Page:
It was a big deal when 14 Nova Bus articulated buses---the "double" buses, with a hinge in the middle---showed up on the streets of Halifax in 1993. "We weren't sure they'd be able to handle the hills," says Metro Transit's Lori Patterson. "But they've really proven themselves. And the kids especially liked them; they called them the 'bendies.'"
Those 14 buses have been workhorses. With seating for 69 and standing room for another 35, they reduced double-heading, improved rush-hour service and cut labour costs. It's anyone's guess how many passengers they've ferried over the years---hundreds of thousands each, certainly, possibly into the millions.
But now they're being retired, victims to poor fuel mileage and emissions and increased maintenance costs. The first two---the venerable #708 and #710---were taken out of commission last week, their fare boxes yanked, their engines cannibalized for parts and their carcasses unceremoniously discarded to the rear of the bus barn lot in Burnside, in limbo until they're towed to Surplus Land for scrap. The pair are being replaced by two New Flyer hybrid articulated buses, financed by the province.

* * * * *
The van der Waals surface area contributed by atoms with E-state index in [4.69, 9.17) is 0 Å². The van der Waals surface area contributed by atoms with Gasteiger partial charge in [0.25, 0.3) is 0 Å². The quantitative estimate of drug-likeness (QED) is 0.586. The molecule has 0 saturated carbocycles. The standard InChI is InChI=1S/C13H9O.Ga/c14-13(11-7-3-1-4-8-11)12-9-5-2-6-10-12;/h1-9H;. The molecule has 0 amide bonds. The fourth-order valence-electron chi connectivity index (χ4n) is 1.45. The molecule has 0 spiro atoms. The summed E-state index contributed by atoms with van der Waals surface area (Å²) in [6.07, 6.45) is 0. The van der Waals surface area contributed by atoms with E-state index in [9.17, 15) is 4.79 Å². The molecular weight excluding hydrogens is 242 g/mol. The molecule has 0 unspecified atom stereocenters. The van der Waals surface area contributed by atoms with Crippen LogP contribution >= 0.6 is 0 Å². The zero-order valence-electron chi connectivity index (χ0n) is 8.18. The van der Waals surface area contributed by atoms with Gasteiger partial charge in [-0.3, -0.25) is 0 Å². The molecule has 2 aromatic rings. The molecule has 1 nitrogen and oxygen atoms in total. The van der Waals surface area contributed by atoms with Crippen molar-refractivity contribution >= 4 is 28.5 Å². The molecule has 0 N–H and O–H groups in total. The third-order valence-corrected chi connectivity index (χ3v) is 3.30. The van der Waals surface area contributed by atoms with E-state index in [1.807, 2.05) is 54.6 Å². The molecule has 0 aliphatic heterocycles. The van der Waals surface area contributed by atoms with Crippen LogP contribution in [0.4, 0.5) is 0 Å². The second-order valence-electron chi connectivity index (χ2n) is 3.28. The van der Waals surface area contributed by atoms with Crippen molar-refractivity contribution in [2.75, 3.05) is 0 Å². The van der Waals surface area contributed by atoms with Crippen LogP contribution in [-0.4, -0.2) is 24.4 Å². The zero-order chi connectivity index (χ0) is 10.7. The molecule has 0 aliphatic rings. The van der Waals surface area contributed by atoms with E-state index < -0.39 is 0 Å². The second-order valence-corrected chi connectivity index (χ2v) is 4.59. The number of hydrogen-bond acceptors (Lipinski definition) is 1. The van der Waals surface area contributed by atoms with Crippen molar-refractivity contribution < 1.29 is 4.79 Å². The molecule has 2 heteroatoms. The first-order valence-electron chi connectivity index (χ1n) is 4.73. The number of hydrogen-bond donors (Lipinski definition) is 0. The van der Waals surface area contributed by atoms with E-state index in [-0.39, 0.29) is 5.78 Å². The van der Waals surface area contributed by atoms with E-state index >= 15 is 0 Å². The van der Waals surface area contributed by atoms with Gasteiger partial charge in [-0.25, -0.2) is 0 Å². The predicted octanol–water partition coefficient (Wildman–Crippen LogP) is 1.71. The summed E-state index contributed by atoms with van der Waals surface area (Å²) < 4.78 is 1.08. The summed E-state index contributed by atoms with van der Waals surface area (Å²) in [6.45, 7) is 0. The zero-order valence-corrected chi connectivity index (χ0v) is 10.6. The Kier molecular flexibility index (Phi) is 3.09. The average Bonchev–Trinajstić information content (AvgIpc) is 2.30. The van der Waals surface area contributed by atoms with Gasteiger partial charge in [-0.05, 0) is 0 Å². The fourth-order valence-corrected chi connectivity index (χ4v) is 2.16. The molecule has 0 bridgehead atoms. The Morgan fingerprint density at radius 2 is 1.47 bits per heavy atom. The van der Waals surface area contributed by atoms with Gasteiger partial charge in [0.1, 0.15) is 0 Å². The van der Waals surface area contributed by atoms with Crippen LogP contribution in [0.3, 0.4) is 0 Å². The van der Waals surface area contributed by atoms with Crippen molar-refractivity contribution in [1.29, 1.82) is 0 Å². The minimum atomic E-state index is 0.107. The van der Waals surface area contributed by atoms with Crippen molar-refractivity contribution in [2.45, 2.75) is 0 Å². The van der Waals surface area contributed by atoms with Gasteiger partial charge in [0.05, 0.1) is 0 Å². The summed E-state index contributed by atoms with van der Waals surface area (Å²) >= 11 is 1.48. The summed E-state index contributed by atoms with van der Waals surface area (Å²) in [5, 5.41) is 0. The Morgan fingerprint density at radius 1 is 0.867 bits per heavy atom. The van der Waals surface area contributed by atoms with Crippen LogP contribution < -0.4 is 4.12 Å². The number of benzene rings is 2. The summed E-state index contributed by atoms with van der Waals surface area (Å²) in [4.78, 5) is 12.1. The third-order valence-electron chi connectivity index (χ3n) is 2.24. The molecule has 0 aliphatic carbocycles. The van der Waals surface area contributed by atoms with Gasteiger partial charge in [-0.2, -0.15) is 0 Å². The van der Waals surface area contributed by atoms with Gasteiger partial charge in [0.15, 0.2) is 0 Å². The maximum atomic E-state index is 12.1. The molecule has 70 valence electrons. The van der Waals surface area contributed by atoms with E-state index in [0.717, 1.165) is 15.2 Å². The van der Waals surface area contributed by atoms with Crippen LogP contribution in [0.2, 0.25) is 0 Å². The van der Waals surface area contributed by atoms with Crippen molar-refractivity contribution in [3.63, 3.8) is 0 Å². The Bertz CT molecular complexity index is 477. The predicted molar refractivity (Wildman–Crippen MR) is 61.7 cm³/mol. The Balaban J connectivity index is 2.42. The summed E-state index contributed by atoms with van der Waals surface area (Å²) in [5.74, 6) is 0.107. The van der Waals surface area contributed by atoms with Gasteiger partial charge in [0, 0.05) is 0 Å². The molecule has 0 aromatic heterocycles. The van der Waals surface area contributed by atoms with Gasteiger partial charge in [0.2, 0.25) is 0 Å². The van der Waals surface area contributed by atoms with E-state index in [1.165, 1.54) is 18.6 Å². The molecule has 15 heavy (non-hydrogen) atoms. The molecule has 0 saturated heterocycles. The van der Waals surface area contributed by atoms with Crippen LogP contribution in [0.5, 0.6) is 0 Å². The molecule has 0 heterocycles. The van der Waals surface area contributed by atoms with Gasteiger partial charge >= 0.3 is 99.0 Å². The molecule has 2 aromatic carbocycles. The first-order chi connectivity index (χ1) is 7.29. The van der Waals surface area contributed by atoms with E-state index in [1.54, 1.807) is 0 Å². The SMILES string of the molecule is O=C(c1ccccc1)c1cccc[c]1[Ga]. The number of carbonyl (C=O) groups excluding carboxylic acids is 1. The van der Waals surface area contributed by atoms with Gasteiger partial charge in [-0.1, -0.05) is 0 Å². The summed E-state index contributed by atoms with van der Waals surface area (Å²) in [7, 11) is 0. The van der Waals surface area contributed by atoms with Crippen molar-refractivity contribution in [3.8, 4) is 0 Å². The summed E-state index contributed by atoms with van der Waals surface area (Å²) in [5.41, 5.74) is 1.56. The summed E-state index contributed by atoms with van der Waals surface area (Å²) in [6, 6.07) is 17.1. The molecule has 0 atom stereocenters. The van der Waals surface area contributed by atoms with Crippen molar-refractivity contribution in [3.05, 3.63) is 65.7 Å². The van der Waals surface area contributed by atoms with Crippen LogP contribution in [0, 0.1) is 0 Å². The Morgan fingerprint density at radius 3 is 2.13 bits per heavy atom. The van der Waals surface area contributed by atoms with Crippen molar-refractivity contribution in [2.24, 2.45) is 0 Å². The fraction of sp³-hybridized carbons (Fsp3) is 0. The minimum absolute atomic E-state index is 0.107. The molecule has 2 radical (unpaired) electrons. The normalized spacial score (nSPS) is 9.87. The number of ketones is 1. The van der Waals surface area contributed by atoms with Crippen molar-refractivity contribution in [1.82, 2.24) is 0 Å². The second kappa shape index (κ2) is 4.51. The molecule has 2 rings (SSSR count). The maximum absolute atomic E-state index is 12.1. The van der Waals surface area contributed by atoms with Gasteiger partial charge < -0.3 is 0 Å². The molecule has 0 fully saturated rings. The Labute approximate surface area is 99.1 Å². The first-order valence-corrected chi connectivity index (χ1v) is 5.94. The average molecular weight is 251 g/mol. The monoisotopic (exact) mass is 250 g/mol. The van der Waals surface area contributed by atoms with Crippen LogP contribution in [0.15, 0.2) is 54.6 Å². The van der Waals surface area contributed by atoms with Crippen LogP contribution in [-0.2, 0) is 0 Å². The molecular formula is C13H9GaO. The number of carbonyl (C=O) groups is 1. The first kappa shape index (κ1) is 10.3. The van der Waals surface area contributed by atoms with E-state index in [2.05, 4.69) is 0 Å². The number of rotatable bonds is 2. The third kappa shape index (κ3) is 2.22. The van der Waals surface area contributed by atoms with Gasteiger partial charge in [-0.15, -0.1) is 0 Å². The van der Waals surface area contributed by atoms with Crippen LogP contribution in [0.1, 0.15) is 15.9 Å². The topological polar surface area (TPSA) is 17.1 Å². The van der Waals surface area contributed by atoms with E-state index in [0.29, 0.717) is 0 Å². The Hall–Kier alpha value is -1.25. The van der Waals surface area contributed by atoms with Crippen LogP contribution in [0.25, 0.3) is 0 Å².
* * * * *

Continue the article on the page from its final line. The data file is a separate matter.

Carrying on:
The other 12 will soon follow. Thanks to a relatively aggressive transit expansion plan approved by Halifax council, 45 new Nova Bus articulated buses will arrive over the next three years---15 each year. The new buses, which cost about $700,000 each, will be placed on the busiest routes, notably the #1, with the smaller buses now on those routes used to increase service on other routes.
This is a good news story, but perhaps we should pause to consider the humanity carried by the buses passing into history: the overheard conversations, the thousands of books read, the relationships formed, the relationships lost, the fights with drivers, the...OK, maybe not.